However, there are understandably strong passions and keen sensitivities surrounding the World Trade Center site. We are ever mindful of the tragedy which befell our nation there, the pain we all still feel – and especially the anguish of the families and friends of those who were killed on September 11, 2001.

The controversy which has emerged regarding the building of an Islamic Center at this location is counterproductive to the healing process. Therefore, under these unique circumstances, we believe the City of New York would be better served if an alternative location could be found.

In recommending that a different location be found for the Islamic Center, we are mindful that some legitimate questions have been raised about who is providing the funding to build it, and what connections, if any, its leaders might have with groups whose ideologies stand in contradiction to our shared values. These questions deserve a response, and we hope those backing the project will be transparent and forthcoming. But regardless of how they respond, the issue at stake is a broader one.

Proponents of the Islamic Center may have every right to build at this site, and may even have chosen the site to send a positive message about Islam. The bigotry some have expressed in attacking them is unfair, and wrong. But ultimately this is not a question of rights, but a question of what is right. In our judgment, building an Islamic Center in the shadow of the World Trade Center will cause some victims more pain – unnecessarily – and that is not right.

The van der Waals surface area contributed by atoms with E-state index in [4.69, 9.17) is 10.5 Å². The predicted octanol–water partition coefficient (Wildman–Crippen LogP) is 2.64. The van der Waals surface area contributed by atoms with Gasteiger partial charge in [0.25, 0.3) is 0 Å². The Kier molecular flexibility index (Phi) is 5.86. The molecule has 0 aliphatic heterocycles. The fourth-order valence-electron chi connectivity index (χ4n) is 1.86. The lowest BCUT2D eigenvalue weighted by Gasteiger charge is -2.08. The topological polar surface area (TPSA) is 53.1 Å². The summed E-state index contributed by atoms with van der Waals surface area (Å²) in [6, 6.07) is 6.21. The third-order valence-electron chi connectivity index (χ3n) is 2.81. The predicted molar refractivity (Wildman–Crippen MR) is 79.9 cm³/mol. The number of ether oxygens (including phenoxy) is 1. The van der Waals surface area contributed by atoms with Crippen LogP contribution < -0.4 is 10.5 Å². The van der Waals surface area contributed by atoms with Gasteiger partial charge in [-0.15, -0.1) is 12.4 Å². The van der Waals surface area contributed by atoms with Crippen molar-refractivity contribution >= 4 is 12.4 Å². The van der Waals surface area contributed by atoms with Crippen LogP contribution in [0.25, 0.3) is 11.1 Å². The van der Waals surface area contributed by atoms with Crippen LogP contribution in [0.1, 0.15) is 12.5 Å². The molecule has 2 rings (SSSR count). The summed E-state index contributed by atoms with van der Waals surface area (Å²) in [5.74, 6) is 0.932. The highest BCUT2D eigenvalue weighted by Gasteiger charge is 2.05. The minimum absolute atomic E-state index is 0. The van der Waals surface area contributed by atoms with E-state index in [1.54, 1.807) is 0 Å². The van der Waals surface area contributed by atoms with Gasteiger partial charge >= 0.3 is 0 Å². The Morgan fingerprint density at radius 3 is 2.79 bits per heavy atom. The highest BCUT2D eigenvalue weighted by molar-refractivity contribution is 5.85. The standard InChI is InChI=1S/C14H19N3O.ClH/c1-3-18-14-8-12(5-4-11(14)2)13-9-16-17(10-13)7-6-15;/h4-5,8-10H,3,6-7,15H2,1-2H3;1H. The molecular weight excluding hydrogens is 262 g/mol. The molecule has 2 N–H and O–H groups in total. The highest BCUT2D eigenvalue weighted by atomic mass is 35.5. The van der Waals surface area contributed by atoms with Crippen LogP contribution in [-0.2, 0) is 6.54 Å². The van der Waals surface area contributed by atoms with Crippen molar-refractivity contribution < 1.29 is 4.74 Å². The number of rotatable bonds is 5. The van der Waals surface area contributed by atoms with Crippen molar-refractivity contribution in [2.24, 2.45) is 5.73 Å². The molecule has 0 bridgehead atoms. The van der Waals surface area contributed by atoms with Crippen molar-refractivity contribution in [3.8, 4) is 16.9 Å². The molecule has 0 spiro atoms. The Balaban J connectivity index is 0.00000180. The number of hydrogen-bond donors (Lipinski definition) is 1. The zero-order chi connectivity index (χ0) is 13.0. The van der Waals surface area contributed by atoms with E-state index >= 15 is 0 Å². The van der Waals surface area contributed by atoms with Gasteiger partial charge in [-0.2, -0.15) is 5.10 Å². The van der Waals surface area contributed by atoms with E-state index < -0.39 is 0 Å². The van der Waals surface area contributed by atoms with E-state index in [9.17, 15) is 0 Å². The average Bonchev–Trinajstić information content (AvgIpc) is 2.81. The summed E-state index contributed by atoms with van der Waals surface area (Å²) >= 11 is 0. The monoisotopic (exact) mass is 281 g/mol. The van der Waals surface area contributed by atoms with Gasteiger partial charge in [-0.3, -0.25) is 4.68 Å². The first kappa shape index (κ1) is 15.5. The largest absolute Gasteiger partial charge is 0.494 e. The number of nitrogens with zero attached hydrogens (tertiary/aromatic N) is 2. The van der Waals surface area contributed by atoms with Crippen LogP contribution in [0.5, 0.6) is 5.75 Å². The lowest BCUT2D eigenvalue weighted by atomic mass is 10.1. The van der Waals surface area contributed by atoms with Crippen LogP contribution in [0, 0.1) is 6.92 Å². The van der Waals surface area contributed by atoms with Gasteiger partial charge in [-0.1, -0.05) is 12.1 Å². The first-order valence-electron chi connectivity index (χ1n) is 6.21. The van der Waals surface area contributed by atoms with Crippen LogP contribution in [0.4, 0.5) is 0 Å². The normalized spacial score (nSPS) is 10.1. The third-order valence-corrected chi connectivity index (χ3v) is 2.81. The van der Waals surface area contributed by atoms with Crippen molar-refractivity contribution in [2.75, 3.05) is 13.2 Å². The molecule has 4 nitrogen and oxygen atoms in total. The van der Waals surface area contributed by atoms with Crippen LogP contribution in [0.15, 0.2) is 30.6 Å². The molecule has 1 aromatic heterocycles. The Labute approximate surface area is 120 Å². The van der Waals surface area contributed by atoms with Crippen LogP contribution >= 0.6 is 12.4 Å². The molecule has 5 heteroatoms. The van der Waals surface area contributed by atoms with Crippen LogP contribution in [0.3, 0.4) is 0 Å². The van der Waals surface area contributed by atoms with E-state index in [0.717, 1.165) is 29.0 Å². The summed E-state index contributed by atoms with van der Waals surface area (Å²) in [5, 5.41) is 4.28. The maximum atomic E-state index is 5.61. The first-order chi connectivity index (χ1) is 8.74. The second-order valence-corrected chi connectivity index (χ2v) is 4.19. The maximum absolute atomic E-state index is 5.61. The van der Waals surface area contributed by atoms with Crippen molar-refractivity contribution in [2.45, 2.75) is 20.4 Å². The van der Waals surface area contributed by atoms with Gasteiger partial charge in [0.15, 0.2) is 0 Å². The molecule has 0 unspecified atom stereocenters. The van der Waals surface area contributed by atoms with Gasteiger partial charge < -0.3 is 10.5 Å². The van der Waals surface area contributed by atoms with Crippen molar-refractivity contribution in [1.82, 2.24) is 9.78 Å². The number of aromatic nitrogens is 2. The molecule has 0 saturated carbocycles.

Much has been made in certain quarters about how this puts the ADL in league with the likes of Sarah Palin and Newt Gingrich, but having some opinions that overlap with people you'd otherwise consider unhinged is not uncommon in a complex world, so I don't see that as much of an issue.

Others have highlighted the following utter horse manure for logic in their statement:
In our judgment, building an Islamic Center in the shadow of the World Trade Center will cause some victims more pain – unnecessarily – and that is not right.
I won't insult the ADL by deconstructing that lame and irrational rubbish. Let's all please just pretend that sentence was one big typo.